Anyone who’s ever worked with Dijkstra’s algorithm or complex information systems understands matrices, and knows what a PITA they are. If they weren’t incredibly useful *(from computer games to air traffic control)*, nobody would use them.

This video sounds like propaganda for google’s AI system. Putting that aside, the reported increase in efficiency of solving matrics is incredible. Problems on large matrices were always solvable, but took as long as an Ackerman function. With these shortcuts, large matrices can be solved in reasonable times.

Now if they could just find a shortcut for inverting matrices *(e.g. from 3×2 to 2×3)*.

Raging Bee says

So…what real-world application does matrix multiplication have, anyway?

Intransitive says

If you use GPS or polygonal FPS games, you’re using it.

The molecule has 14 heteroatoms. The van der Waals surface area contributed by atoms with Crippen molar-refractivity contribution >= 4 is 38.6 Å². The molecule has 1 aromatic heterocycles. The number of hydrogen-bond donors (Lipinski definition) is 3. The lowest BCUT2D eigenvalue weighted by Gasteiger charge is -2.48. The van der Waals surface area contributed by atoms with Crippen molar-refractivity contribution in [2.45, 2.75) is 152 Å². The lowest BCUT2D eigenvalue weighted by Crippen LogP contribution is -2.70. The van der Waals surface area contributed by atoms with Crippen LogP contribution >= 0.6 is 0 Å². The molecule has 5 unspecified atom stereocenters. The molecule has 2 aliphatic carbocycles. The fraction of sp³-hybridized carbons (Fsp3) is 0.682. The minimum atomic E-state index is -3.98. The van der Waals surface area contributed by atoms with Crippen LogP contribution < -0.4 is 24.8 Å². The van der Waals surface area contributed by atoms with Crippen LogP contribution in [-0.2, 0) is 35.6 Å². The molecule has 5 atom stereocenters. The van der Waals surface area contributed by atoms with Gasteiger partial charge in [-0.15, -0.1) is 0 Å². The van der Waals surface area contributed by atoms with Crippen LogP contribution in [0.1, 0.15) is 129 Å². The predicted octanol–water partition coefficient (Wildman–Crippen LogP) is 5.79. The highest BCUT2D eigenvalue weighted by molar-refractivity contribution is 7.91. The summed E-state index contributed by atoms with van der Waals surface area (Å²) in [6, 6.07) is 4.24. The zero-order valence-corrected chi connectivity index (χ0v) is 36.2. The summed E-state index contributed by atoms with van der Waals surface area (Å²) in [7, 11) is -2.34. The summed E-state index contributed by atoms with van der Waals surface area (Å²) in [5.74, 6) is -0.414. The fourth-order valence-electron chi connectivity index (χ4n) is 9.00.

Rob Grigjanis says

Here’s an example in economics

https://en.wikipedia.org/wiki/Matrix_multiplication#Resource_allocation_in_economics

Of course, matrices are indispensable in physics, engineering and other fields, but I just think working with matrices is darn good fun! Yeah, I’m a weirdo.

183231bcb says

>Now if they could just find a shortcut for inverting matrices (e.g. from 3×2 to 2×3).

Do you mean transposing matrices? Usually only square matrices can have inverses.

Rob Grigjanis says

A mxn matrix M can have a nxm right inverse R if m < n (so that MR =I, where I is the mxm identity matrix), or a nxm left inverse L if m > n (so that LM=I, where I is the nxn identity matrix). But in either case, R and L are not uniquely determined. Think of the trivial case of a 1×2 or 2×1 matrix. Anyway, R and L would be referred to as pseudoinverses.